Good Isn’t Good Enough

Inconsistent stand and ear sizes illustrate why this farmer is choosing to split 40’ spacings down to 20’ spacings.
Inconsistent stand and ear sizes illustrate why this farmer is choosing to split 40’ spacings down to 20’ spacings.

Splitting laterals that were originally placed too far apart at 60’ to 100’ spacings is old news. It’s been going on for decades. By 2002, ADI had already split 95% of the systems they had installed in the early 1980s. These necessary improvements often took projects down to 30’ and 40’ spacings. The latest evolution has been splitting 40’ spacings down to 20’ spacings. Some areas of the country have taken that a step further with splits down to 25’ and 12.5’ spacings.

Splitting laterals can be tricky and time consuming but the end results are paying for themselves.

In one customer’s words, “One of our farms with 80’ spacings would fool you. It looked like it was okay to work that ground, but once you got out there – between the laterals – you quickly realized that it was NOT ready.”

Locating existing laterals in a timely manner requires some special skills. Yes, there is “advanced” technology available to locate existing laterals lines, and it can work well in some situations. But try using it in worked ground or corn stalks and you run into some limitations. A system that was properly laid out and installed initially can easily be improved. This system will feature lines that run parallel and clean. However, a system with an irregular and complicated design will be extremely difficult to improve.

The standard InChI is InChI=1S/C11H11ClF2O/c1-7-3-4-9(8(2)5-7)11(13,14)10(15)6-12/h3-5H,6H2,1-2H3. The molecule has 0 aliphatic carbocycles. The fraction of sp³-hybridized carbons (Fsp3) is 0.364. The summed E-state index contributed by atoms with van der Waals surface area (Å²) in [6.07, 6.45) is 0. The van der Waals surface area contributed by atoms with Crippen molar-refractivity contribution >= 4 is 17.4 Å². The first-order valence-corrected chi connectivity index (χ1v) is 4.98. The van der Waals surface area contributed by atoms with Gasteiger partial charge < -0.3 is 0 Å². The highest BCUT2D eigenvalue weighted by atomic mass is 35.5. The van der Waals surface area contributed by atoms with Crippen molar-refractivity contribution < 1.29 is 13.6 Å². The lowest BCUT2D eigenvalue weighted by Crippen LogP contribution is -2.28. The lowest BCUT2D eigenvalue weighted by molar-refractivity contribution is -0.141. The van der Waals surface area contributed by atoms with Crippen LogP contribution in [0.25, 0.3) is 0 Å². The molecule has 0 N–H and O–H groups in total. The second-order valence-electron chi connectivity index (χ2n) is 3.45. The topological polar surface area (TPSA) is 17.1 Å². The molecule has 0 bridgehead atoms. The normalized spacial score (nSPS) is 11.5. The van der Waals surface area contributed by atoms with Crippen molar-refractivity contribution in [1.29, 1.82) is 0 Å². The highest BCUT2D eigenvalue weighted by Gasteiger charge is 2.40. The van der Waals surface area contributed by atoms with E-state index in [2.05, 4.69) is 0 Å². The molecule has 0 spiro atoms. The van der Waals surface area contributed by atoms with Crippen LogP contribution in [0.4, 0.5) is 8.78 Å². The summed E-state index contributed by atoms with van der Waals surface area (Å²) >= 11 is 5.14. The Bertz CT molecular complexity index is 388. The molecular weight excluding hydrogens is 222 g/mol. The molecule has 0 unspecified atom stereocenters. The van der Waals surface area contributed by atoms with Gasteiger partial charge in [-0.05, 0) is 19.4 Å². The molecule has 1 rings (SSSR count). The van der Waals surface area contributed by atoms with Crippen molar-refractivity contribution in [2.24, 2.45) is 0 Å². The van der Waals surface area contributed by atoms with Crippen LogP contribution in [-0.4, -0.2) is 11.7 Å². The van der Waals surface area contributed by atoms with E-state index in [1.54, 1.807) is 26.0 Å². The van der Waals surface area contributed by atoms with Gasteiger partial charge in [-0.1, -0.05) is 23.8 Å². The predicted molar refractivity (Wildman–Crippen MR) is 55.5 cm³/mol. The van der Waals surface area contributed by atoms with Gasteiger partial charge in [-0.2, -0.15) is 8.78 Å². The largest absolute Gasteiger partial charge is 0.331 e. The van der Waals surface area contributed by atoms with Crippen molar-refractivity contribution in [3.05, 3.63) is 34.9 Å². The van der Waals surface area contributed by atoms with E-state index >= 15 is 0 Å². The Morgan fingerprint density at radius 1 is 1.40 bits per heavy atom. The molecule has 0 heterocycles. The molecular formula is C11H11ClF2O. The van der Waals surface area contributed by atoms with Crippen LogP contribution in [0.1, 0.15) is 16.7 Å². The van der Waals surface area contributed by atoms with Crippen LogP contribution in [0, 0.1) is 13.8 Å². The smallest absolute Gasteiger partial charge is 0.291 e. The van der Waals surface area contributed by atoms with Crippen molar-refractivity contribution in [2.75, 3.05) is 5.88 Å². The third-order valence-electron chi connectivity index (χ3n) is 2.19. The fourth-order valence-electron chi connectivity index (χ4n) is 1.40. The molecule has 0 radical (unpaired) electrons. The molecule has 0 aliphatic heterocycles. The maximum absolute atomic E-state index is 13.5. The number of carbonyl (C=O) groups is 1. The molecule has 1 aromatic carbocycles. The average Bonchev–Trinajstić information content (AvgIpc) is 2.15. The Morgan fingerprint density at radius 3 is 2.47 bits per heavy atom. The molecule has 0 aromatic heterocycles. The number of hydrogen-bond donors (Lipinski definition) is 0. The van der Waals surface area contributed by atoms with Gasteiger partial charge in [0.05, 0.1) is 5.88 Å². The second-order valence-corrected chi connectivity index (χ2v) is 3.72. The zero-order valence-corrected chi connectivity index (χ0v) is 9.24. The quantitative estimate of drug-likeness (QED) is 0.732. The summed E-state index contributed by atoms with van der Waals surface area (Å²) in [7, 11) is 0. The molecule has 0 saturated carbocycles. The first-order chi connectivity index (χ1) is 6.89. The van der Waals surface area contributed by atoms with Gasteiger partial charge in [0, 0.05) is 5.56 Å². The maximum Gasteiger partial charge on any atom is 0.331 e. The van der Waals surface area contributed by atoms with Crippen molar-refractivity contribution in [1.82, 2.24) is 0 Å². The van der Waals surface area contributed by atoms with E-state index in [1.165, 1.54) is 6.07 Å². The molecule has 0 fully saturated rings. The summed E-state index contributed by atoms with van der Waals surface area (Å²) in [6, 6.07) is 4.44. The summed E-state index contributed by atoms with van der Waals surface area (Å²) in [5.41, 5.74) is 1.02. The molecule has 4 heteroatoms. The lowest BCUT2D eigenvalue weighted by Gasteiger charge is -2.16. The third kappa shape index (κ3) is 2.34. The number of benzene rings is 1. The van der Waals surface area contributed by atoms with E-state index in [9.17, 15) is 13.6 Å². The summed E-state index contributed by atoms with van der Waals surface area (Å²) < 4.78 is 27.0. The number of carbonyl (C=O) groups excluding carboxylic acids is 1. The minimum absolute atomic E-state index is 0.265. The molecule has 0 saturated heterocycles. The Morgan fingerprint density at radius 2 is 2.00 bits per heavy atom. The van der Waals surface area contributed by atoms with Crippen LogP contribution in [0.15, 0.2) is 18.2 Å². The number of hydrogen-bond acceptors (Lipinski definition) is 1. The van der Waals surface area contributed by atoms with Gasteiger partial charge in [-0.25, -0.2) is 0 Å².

Some contractors feel it is best to abandon the old system and start over. In most cases, this is simply wrong as it is less expensive to protect the farmer’s initial investment. In case of an old clay system however, careful evaluation of the existing main needs to be conducted. If evidence of quartering is present, which is quite possible in 8”, 10” and 12” clay mains, that main must be replaced.

What’s Driving Today’s Retrofits?

Customers demand better drainage. While the technology of agriculture has been a driving force for proper drainage over the past few years, it’s no longer catching the yield drag between 40’ spacings. A sixteen row corn head can’t show the yield drag between 30’ and 40’ lateral lines, but growers certainly are not blind and ear sampling will tell the tale very quickly.

In this example (shown below) our customer is in the process of splitting 40’ spacings down to 20’. Both stand and ear size tell the tale and support his desire for something better. ADI drained a neighboring field and it was split from 40’ spacings to 20’ spacings in the 1990s.

Farm Drainage - sample field showing lack of uniform drainageApproximately 20% of ADI’s annual work load is dedicated to updating systems that were installed based on outdated data and recommendations. Specialized, experienced crews handle this work, and we would be happy to do a site review with you to help you better control subsurface soil moisture.